Hawthorne says: "Now this was great condescension towards the ladies of Massachusetts Bay in a threadbare lieutenant of foot."

Other matrimonial advertisements, those of recreant and disobedient wives, appear in considerable number, especially in Connecticut papers. They were sometimes prefaced by the solemn warning: "Cursed be he that parteth man & wife & all the people shall say Amen." Some very disagreeable allegations were made against these Connecticut wives — that they were rude, gay, light-carriaged girls, poor and lazy housewives, ill cooks, fond of dancing, and talking balderdash talk, and far from being loving consorts. The wives had something to say from their point of view. One, owing to her spouse's stinginess, had to use "Indian branne for Jonne bred," and never tasted good food; another stated that her loving husband "cruelly pulled my hair, pinched my flesh, kicked me out of bed, drag'd me by my arms & heels, flung ashes upon me to smother me, flung water from the well till I had not a dry thread on me." All these notices were apparently printed in the advertiser's own language and individual manner of spelling, some even in rhyme. "Timothy hubbard" thus ventilated his domestic infelicities and his spelling in the Connecticut Courant of January 30th, 1776:

"Whearis my Wife Abigiel hes under Rote me by saying it is veri Disagria bell to Hur to Expose to the World the miseris & Calamatis of a Distractid famely, and I think as much for hur Father & mother to Witt Stephen deming & his wife acts very much like Distractid or BeWicht & I believe both, for the truth of this I will apell to the Nabors. When I first Married I had land of my one and lived at my one hous but Stephen deming & his Wife cept coming down & lianting of me til they got me up to thare house but presently I was deceived by them as Bad as Adam & Eve was by the Divel though not in the Same Shape for they got a bill of Sail of a most all by thare Sutilly & still hold the Same. perhaps the Jentlemen will say it is to pay my debt. Queri. Wherino a man that ows one pound to my shiling. I dont want it to pay his one, I believe he dos. My wife pretends to say I abus'd her for the truth of this I will apiel to all thare nabors."

Anenst this I am glad to add that I have found repentant sequels to the mortifying story, in the form of humble retractions of the husband's allegations. Wives were, on the whole, marvellously well protected by early laws. A husband could not keep his consort on outlying and danger-filled plantations, but must "bring her in, else the town will pull his house down." Nor could a man leave his wife for any length of time, nor "marrie too wifes which were both alive for anything that can appear otherwise at one time," nor beat his wife (as he could to his heart's content in old England); he could not even use "hard words" to her. Nor could she raise her hand or use "a curst and shrewish tongue" to him without fear of public punishment in the stocks or pillory.

In the first years of the colonies there existed a formal ceremony of betrothal called in Plymouth a pre-contract. This semi-binding ceremony had hardly a favorable influence upon the morals of the times. Cotton Mather states:

There was maintained a Solemnity called a Contraction a little before the Consummation of a marriage was allowed of. A Pastor was usually employed and a sermon also preached on this occasion."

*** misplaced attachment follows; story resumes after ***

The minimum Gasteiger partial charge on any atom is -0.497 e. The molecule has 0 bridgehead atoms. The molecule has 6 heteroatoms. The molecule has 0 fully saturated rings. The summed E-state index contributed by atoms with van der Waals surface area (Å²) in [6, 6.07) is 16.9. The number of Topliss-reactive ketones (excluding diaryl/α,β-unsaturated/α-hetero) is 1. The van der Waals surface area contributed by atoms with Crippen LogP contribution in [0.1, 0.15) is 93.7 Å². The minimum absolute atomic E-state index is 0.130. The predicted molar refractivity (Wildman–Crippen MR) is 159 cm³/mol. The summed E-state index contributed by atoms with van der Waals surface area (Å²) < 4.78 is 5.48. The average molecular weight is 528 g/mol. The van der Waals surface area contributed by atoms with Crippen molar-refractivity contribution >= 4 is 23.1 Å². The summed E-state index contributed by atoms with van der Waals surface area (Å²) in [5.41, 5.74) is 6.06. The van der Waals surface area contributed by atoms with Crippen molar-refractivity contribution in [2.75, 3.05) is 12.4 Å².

If the prospective marriage were an important or a genteel one, an applicable sermon was often preached in church at the time of the "contraction." One minister took the text, Ephesians vi. 10, 11, in order "to teach that marriage is a state of warfaring condition." It was also the custom to allow the bride to choose the text for the sermon to be delivered on the Sunday when she "came out bride." Much ingenuity was exercised by these Puritan brides in finding appropriate and interesting texts for these wedding sermons. Here are some of the verses selected:

2 Chronicles xiv. 2: "And Asa did that which was good and right in the eyes of the Lord" — Asa and his bride Hepzibah sitting up proudly in the congregation to listen.

Proverbs xxiv. 23: "Her husband is known in the gates when he sitteth among the elders of the land."

Ecclesiastes iv. 9, 10: "Two are better than one; because they have a good reward for their labour. For if they fall the one will lift up his fellow."

I can imagine the staid New England lover and his shy sweetheart anxiously and solemnly searching for many hours through the great leather-bound family Bible for a specially appropriate text, turning over the leaves and slowing scanning the pages, skipping over tedious Leviticus and Numbers, and finding always in the Song of Solomon "in almost every verse" a sentiment appealing to all lovers, and worthy a selection for a wedding sermon. —

The "coming out," or, as it was called in Newburyport, "walking out" of the bride was an important event in the little community. Cotton Mather wrote in 1713 that he thought it expedient for the bridal couple to appear as such publicly, with some dignity. We see in the pages of Sewall's diary one of his daughters with her new-made husband leading the orderly bridal procession of six couples on the way to church, observed of all in the narrow Boston street and in the Puritan meeting-house. In some communities the bride and groom took a prominent seat in the gallery, and in the midst of the sermon rose to their feet and turned around several times slowly, in order to show from every point of view their bridal finery to the admiring eyes of their assembled friends and neighbors in the congregation.